Naftoli, the only one of Chaim and Libbe Ada’s children to stay home, was very religious, like his father. He had become the Rebbe of the Rezekne Jewish community, as well as working for the government as a flax inspector.


Naftoli was much loved by the community as a leader and teacher; however, he was very poor. My grandparents gave Naftoli all their extra clothes and belongings, and all the money they could spare.

George, who had been quite anti-religious since running away from the shtetl, was transformed by meeting his brother, and became quite religious- a baal teshuvah. He convinced Naftoli to let him take a Sefer Torah back to Boston with him, and he gave his brother enough money to purchase a replacement.

When he came home to Newton, my grandfather set up the torah in an ark in his house, and davened before it every morning for the rest of his life.

Reswa Dietz and her husband Joseph Arshon, 1923.
Deborah and Yitzhak Arshon, 1936


Naftoli had several daughters, including Toba, and Reswa, who had gone to the university in Riga and became a physician. Reswa and her husband, Joseph Arshon, who lived in Riga, had two children of their own, Deborah and Yitzhak. My grandparents used to hear from them regularly.

In the late 1930’s, when things began to look foreboding for the Jews of Europe, my grandfather wrote letters to his brother, pleading for him to come to America, even sending him the tickets and everything he would need.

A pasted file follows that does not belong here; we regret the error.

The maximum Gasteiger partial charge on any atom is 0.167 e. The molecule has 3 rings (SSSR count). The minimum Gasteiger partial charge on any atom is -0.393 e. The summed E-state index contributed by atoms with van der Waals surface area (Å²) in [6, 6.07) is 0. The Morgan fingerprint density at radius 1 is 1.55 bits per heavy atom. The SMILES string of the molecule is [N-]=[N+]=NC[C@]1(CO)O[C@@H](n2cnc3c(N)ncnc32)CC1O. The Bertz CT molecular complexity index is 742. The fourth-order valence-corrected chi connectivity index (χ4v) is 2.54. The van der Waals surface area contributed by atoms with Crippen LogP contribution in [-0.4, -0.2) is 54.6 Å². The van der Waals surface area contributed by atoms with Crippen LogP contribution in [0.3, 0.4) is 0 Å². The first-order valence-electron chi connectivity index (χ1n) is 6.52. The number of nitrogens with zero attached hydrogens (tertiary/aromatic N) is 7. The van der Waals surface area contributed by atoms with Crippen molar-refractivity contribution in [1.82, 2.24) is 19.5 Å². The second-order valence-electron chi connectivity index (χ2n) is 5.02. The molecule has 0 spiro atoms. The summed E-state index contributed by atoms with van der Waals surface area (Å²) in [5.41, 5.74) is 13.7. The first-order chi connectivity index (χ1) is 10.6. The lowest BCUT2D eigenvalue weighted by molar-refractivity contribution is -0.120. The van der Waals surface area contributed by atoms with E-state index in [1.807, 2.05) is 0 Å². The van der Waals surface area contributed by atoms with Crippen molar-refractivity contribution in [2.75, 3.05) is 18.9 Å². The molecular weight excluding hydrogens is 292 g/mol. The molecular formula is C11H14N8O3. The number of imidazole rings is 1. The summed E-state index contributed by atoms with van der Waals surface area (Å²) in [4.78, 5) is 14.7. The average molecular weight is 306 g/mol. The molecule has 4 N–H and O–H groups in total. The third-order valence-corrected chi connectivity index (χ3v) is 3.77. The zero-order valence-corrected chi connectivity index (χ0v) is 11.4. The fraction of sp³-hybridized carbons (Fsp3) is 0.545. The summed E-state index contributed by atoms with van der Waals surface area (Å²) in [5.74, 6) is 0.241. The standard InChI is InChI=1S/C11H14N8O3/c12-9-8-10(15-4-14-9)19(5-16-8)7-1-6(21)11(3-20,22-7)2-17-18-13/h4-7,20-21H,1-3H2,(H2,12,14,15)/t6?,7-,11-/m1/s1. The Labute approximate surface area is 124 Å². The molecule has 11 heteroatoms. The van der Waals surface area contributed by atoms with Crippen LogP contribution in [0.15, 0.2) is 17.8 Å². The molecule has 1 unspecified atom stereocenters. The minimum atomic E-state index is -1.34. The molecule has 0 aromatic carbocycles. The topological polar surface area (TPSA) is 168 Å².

Envelope from a letter Naftoli sent


Naftoli refused. His community, his Hasidim, depended on him. If their rebbe left, he wrote, they would lose all hope. And he somehow imagined that his job as a government flax inspector would help protect him.

Naftoli did send one daughter, Toba, to America. She stayed with my father’s family for a while, eventually settling in New York City.

Postcard from the Arshons, 1936.

Soon after the war began correspondence ended and Naftoli and his family were never heard from again. Years later a letter from an unknown witness said that they had all been burned alive. This probably referred to the massacre of July 4th, 1941- four days after the German invasion, in which the Germans burned down the Great Choral synagogue in Riga, in which the Jews of the city had gathered in refuge. A memorial to the Holocaust stands at the spot today, surrounded by the houses of the former Riga Ghetto.

Jonathan Dietz is a middle school science and technology-education teacher who lives in Newtonville, Massachusetts.

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The words of this author reflect his/her own opinions and do not necessarily represent the official position of the Orthodox Union.